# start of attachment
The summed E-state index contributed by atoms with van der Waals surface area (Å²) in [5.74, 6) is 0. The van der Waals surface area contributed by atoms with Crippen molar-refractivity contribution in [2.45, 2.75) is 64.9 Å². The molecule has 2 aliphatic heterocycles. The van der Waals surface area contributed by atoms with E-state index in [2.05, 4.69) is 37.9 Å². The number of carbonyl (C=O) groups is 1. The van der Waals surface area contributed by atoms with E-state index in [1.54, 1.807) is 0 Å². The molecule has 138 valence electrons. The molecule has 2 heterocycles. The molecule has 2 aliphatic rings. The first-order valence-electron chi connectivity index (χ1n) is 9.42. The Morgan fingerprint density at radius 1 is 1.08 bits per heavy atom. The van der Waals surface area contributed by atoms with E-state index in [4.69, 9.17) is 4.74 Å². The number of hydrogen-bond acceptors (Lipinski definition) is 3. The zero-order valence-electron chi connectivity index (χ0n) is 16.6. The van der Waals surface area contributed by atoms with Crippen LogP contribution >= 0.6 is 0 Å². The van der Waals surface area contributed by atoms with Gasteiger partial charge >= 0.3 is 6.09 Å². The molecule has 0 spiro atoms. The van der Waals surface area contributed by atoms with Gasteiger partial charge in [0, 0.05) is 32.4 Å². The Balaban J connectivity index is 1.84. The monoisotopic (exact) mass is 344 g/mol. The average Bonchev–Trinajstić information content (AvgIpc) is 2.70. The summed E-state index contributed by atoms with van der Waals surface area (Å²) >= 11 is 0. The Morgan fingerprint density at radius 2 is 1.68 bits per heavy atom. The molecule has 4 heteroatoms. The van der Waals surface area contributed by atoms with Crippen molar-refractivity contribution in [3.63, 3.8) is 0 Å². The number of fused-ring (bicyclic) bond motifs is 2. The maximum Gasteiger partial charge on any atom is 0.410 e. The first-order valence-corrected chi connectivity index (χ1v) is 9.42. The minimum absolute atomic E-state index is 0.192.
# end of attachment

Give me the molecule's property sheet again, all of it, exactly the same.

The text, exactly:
The summed E-state index contributed by atoms with van der Waals surface area (Å²) in [5.74, 6) is 0. The van der Waals surface area contributed by atoms with Crippen molar-refractivity contribution in [2.45, 2.75) is 64.9 Å². The molecule has 2 aliphatic heterocycles. The van der Waals surface area contributed by atoms with E-state index in [2.05, 4.69) is 37.9 Å². The number of carbonyl (C=O) groups is 1. The van der Waals surface area contributed by atoms with E-state index in [1.54, 1.807) is 0 Å². The molecule has 138 valence electrons. The molecule has 2 heterocycles. The molecule has 2 aliphatic rings. The first-order valence-electron chi connectivity index (χ1n) is 9.42. The Morgan fingerprint density at radius 1 is 1.08 bits per heavy atom. The van der Waals surface area contributed by atoms with E-state index in [4.69, 9.17) is 4.74 Å². The number of hydrogen-bond acceptors (Lipinski definition) is 3. The zero-order valence-electron chi connectivity index (χ0n) is 16.6. The van der Waals surface area contributed by atoms with Crippen LogP contribution >= 0.6 is 0 Å². The van der Waals surface area contributed by atoms with Gasteiger partial charge >= 0.3 is 6.09 Å². The molecule has 0 spiro atoms. The van der Waals surface area contributed by atoms with Gasteiger partial charge in [0, 0.05) is 32.4 Å². The Balaban J connectivity index is 1.84. The monoisotopic (exact) mass is 344 g/mol. The average Bonchev–Trinajstić information content (AvgIpc) is 2.70. The summed E-state index contributed by atoms with van der Waals surface area (Å²) >= 11 is 0. The Morgan fingerprint density at radius 2 is 1.68 bits per heavy atom. The molecule has 4 heteroatoms. The van der Waals surface area contributed by atoms with Crippen molar-refractivity contribution in [3.63, 3.8) is 0 Å². The number of fused-ring (bicyclic) bond motifs is 2. The maximum Gasteiger partial charge on any atom is 0.410 e. The first-order valence-corrected chi connectivity index (χ1v) is 9.42. The minimum absolute atomic E-state index is 0.192.